ALLISON HERR FOR THE HOYA | Student activists from the Georgetown Solidarity Committee hung a banner in O’Donovan Hall on April 10 in support of campus food service workers negotiating their labor contract with Aramark.

Campus food service workers are preparing to picket and rally outside O’Donovan Hall on April 16 after months of protest and negotiation with campus food service provider Aramark. Workers’ complaints include low wages, short break times and disrespect from their managers, according to several workers who requested anonymity because of concerns about their employment.

Student activists from the Georgetown Solidarity Committee hung a banner in Leo’s in support of food service workers on April 10. Groups of about 30 workers had previously protested in Leo’s on Feb. 27 and  April 4. The latest contract between Aramark and the campus food service workers, who are represented by labor union Unite Here, expired in December.

The two parties have still not agreed to new terms several months after the contract’s expiration. Aramark met with the delegation of workers to negotiate a new contract April 5. Aramark respects workers’ right to protest, according to Karen Cutler, Aramark vice president for communication and public affairs.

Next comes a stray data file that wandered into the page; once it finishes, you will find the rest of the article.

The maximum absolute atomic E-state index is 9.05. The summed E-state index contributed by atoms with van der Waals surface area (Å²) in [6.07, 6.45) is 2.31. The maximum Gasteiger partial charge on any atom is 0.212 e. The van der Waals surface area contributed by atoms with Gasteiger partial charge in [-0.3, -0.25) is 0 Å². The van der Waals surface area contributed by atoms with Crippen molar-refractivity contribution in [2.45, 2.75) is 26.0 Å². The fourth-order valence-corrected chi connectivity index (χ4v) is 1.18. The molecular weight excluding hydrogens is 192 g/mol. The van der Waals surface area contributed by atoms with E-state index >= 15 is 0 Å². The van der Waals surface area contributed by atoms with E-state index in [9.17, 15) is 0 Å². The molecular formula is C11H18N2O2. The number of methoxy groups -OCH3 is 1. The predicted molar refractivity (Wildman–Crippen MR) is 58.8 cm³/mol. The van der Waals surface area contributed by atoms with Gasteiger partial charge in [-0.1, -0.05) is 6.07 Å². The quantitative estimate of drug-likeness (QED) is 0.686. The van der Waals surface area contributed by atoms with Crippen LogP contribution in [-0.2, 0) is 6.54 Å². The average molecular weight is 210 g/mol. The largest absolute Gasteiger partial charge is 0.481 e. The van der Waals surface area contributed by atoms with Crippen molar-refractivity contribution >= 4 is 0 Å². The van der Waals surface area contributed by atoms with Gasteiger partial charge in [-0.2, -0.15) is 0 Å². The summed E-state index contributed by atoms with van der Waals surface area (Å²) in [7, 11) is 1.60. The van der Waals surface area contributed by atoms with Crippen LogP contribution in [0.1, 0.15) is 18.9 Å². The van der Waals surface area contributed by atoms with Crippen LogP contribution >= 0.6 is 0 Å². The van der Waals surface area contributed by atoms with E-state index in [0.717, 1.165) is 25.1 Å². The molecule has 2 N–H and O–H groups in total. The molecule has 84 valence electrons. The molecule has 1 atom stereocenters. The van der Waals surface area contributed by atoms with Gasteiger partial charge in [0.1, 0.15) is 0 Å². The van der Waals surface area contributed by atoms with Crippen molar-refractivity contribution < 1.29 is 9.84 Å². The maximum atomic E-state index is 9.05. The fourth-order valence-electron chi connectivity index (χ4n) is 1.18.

“We respect the right of our employees to demonstrate and look forward to continuing to bargain in good faith,” Cutler wrote in an email to The Hoya. 

Workers plan to strike April 16 if a resolution is not reached within the week, according to Joshua Armstead, vice president of the D.C. chapter of Unite Here Local 23.

“We are hoping to have a fair contract by the end of this week,” Armstead wrote in an April 8 statement to The Hoya. “If not, join us outside the dining hall on the 16th of April for a demonstration.”

Campus Protests

Georgetown’s food service workers officially unionized in March 2011 with Aramark’s approval and agreed to a three-year contract with Aramark 10 months later. As that contract approached expiration in February 2015, Aramark workers and student activists from GSC marched together from Sellinger Lounge to Leavey Court to protest poor working conditions.

After those demonstrations, workers negotiated a contract with new benefits, including a 50-cents-per-hour raise and cheaper health care coverage for workers. However, food service workers continue to cite poor working conditions, such as insufficient vacation time and low wages, according to a food service worker who requested anonymity because of concerns about their employment.

“We want longer vacations and a pay raise. Two weeks isn’t enough,” the worker said. “We have kids.”

Breaks for campus food service workers are limited, according to another worker who also requested anonymity for employment concerns.